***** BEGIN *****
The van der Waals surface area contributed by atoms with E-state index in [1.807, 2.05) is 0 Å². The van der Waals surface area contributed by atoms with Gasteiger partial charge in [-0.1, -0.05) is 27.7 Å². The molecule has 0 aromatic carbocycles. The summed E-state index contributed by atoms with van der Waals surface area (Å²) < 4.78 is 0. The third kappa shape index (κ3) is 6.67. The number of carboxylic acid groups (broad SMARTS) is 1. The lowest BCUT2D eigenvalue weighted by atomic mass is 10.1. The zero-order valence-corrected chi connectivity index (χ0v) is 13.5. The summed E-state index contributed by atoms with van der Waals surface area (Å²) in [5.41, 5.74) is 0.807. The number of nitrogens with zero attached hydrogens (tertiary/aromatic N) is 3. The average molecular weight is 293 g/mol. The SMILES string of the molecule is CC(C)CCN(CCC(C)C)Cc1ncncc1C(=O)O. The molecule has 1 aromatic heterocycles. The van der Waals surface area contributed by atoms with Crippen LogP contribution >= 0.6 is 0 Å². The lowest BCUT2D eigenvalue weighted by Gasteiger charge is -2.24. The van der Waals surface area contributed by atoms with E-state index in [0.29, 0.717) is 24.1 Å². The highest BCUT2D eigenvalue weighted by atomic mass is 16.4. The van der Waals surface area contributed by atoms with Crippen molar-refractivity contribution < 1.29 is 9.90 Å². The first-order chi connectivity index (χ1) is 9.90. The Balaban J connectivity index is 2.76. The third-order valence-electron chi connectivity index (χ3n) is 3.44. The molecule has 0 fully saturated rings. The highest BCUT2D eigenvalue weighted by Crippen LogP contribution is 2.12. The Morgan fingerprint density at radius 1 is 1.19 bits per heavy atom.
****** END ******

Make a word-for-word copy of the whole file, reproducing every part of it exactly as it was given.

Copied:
The van der Waals surface area contributed by atoms with E-state index in [1.807, 2.05) is 0 Å². The van der Waals surface area contributed by atoms with Gasteiger partial charge in [-0.1, -0.05) is 27.7 Å². The molecule has 0 aromatic carbocycles. The summed E-state index contributed by atoms with van der Waals surface area (Å²) < 4.78 is 0. The third kappa shape index (κ3) is 6.67. The number of carboxylic acid groups (broad SMARTS) is 1. The lowest BCUT2D eigenvalue weighted by atomic mass is 10.1. The zero-order valence-corrected chi connectivity index (χ0v) is 13.5. The summed E-state index contributed by atoms with van der Waals surface area (Å²) in [5.41, 5.74) is 0.807. The number of nitrogens with zero attached hydrogens (tertiary/aromatic N) is 3. The average molecular weight is 293 g/mol. The SMILES string of the molecule is CC(C)CCN(CCC(C)C)Cc1ncncc1C(=O)O. The molecule has 1 aromatic heterocycles. The van der Waals surface area contributed by atoms with Crippen LogP contribution >= 0.6 is 0 Å². The lowest BCUT2D eigenvalue weighted by Gasteiger charge is -2.24. The van der Waals surface area contributed by atoms with E-state index in [0.29, 0.717) is 24.1 Å². The highest BCUT2D eigenvalue weighted by atomic mass is 16.4. The van der Waals surface area contributed by atoms with Crippen molar-refractivity contribution < 1.29 is 9.90 Å². The first-order chi connectivity index (χ1) is 9.90. The Balaban J connectivity index is 2.76. The third-order valence-electron chi connectivity index (χ3n) is 3.44. The molecule has 0 fully saturated rings. The highest BCUT2D eigenvalue weighted by Crippen LogP contribution is 2.12. The Morgan fingerprint density at radius 1 is 1.19 bits per heavy atom.